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In November 2020, Steeve Nassima and Suzanne Landau launched The Nassima Landau Foundation. Italy-born Nassima is known for moving his career beyond the world of diamonds to the art world, expanding his creativity as a long-standing collector, advisor, and patron of contemporary art. Czechoslovakia-born Suzanne is synonymous with the Israeli arts scene, having worked for over three decades as a museum curator and director at institutions like the Israel Museum and the Tel Aviv Museum.
This summer, the foundation is showing “Parallel Worlds” and “The Show Will Go On.” Whitewall spoke with Nassima about why they feel a social responsibility to show international art in Tel Aviv.
WHITEWALL: How would you describe The Nassima Landau Foundation’s mission?
STEEVE NASSIMA: Liberalism, freedom of speech, and openness needs to be protected, cherished, and supported in every way we can when we can. These are vital institutions. We all know that politics evolve and change and are different streams at different times, but those institutions must be protected and supported because they reinforce our liberties and openness to different opinions and what’s going on in the world.
What we’re doing is not directly connected to what more public institutions are doing—we are a private institution. Our main mission is to bring to Israel, for the first time, international contemporary art, whether it’s from an emerging or an established artist, and to showcase their works in an unprecedented way to the Tel Aviv public and the Israeli crowd in general. It’s never happened before. We’re the first private foundation here in the city. By the buzz that it is creating, and by the press coverage and incredible amount of visitors, we clearly see that there was an enormous need for this.
WW: What is seen in “Parallel Worlds,” on view May 6–June 4?
SN: It’s a spectacular show, curated by Suzanne. It tackles the influence of modern and classic masters of contemporary art. We brought seven artists together, which all made works specifically for the show, among existing works. Some artists—like Daniel Arsham, Chloe Wise, Honor Titus, Onur Hastürk, Alex Gardner, Friedrich Kunath—are just a few names apart a very beautiful show with large-scale works.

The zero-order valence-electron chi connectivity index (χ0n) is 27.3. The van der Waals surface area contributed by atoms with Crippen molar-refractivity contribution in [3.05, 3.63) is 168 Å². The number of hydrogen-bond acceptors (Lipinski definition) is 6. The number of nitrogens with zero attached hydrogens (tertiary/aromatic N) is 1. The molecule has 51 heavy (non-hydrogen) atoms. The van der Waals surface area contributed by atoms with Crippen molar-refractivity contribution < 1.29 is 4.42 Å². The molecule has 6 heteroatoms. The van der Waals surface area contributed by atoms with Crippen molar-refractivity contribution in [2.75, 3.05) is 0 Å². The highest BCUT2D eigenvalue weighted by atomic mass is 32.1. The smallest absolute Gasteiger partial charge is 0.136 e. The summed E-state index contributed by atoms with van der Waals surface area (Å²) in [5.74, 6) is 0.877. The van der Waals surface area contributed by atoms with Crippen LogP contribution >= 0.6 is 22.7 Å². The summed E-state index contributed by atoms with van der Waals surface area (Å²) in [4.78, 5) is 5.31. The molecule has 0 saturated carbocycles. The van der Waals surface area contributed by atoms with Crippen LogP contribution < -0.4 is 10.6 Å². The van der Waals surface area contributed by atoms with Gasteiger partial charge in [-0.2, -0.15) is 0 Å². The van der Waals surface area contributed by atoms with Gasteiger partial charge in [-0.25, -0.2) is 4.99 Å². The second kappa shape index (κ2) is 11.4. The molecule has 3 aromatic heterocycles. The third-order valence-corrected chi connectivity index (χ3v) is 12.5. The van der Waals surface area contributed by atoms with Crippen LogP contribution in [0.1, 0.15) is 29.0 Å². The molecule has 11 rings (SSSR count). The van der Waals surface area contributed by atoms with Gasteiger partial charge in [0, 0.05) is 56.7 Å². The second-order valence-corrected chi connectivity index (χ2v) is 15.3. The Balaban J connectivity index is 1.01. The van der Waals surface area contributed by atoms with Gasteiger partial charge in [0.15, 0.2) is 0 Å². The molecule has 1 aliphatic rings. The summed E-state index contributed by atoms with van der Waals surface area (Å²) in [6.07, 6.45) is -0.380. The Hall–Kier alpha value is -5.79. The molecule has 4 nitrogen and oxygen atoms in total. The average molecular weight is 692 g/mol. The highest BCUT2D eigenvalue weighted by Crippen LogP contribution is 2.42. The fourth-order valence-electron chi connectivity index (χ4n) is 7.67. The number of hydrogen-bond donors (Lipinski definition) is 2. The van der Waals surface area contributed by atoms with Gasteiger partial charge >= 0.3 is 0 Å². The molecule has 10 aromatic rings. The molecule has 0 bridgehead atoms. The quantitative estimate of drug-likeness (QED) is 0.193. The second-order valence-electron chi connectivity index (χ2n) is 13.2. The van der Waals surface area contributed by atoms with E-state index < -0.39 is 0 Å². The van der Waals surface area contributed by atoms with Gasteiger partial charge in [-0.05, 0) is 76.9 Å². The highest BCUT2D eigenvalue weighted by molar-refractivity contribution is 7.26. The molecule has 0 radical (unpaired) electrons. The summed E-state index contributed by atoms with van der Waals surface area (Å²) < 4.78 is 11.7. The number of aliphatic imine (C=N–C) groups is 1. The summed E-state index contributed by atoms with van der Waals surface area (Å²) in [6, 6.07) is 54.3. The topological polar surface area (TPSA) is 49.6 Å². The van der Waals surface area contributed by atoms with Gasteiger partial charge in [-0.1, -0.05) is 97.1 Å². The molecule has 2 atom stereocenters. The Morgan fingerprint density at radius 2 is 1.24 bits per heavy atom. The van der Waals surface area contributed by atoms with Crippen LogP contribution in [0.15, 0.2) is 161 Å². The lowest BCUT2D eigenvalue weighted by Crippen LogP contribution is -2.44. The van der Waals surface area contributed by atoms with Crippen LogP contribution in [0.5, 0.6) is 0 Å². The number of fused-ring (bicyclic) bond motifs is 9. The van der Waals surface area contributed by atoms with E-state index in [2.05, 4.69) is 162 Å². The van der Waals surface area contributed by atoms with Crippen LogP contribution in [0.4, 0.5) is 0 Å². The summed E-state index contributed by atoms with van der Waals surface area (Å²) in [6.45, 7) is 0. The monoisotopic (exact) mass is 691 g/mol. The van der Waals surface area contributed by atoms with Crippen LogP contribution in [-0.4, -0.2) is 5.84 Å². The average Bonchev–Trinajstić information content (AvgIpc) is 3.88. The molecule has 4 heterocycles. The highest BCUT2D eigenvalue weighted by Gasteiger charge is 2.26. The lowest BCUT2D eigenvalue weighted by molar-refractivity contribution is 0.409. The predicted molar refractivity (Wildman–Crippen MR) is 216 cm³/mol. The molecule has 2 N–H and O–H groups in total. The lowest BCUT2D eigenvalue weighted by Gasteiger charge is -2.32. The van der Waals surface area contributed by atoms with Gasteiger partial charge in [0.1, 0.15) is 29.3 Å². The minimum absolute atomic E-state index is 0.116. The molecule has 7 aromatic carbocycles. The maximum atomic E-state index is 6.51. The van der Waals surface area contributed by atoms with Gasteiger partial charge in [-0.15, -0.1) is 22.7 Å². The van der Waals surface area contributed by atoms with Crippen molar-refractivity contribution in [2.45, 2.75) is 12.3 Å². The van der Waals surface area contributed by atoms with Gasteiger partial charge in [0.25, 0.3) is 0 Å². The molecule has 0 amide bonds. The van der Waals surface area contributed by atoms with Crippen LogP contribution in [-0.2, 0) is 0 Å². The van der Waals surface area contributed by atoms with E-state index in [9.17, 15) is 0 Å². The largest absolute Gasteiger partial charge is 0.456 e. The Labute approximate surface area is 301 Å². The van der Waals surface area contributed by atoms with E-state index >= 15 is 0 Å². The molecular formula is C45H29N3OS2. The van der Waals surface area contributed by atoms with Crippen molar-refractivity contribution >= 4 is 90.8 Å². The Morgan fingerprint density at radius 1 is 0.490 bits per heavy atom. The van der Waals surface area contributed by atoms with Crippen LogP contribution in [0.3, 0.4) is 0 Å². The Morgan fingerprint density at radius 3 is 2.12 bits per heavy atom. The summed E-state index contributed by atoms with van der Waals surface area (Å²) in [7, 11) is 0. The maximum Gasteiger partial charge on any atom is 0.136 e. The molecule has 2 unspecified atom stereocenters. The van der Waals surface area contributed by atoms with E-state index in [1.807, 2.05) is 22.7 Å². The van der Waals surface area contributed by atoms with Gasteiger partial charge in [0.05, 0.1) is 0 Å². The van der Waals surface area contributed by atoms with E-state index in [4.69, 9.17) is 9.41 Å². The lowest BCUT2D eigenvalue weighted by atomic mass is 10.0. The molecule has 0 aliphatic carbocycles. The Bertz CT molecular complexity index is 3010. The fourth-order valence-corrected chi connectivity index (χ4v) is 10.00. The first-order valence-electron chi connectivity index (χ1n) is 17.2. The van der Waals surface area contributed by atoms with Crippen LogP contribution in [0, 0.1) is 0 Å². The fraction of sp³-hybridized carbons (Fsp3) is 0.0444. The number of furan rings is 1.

WW: Your second presentation this summer, “The Show Will Go On,” is open June 24–August 6. What does the title represent?
SN: It’s a show of a magnitude unseen in Israel, and one that I rarely see abroad. It’s to mark the end of the pandemic and the transition to something more of a normal life again. We have an incredible group of artists that have agreed to participate—like George Condo, Hernan Bas, André Butzer, Josh Sperling, Alex Katz, and Henry Taylor. It’s an incredible show.
WW: How do you choose what the foundation will present? Is there a specific starting point, like an artist, a movement, or a medium?
SN: It starts with an idea. We look for the artists that match the concept. We have total freedom of execution and thoughts. We aren’t bound to any artists because we don’t represent artists. That’s what makes them so appealing to the people here, and to the artists as well. They’re mostly group shows, which are mostly unheard of here. We also look for artists who have never been shown before in Israel, which is an absurdity in itself. Israel is a cultural country, it has deep history, it’s an economic success. There’s no reason why we shouldn’t be exposed to contemporary art.
We want something that can enrich the local art scene in Tel Aviv. There is a social responsibility link to it. We want to make sure what we bring here makes sense, is of artistic relevance, and fits the curatorial line that we have for each show.
WW: You’ve supported the Black Lives Matter movement and mentioned it was an important movement for artists to be a part of, highlighting participating artists’ works like Danielle Orchard and Jammie Holmes. Are there any artists that you’re collecting or presenting now that are responding to environmental or social issues?
SN: In “Parallel Worlds,” we are very happy to have Onur Hastürk—a Turkish painter who is extraordinarily talented and not so known in Israel. When you look at the political situation, one might not think a Turkish is the first nationality of an artist you’d see in Israel. But we are very happy to build those bridges and be open to any culture.
WW: How has the pandemic impacted you?
SN: We opened the foundation at the peak of the pandemic. People looked at Suzanne and I like we were crazy. It was an insane initiative at such a bad moment in time. But I’ve always believed that there is nothing like a good crisis to reset or change direction.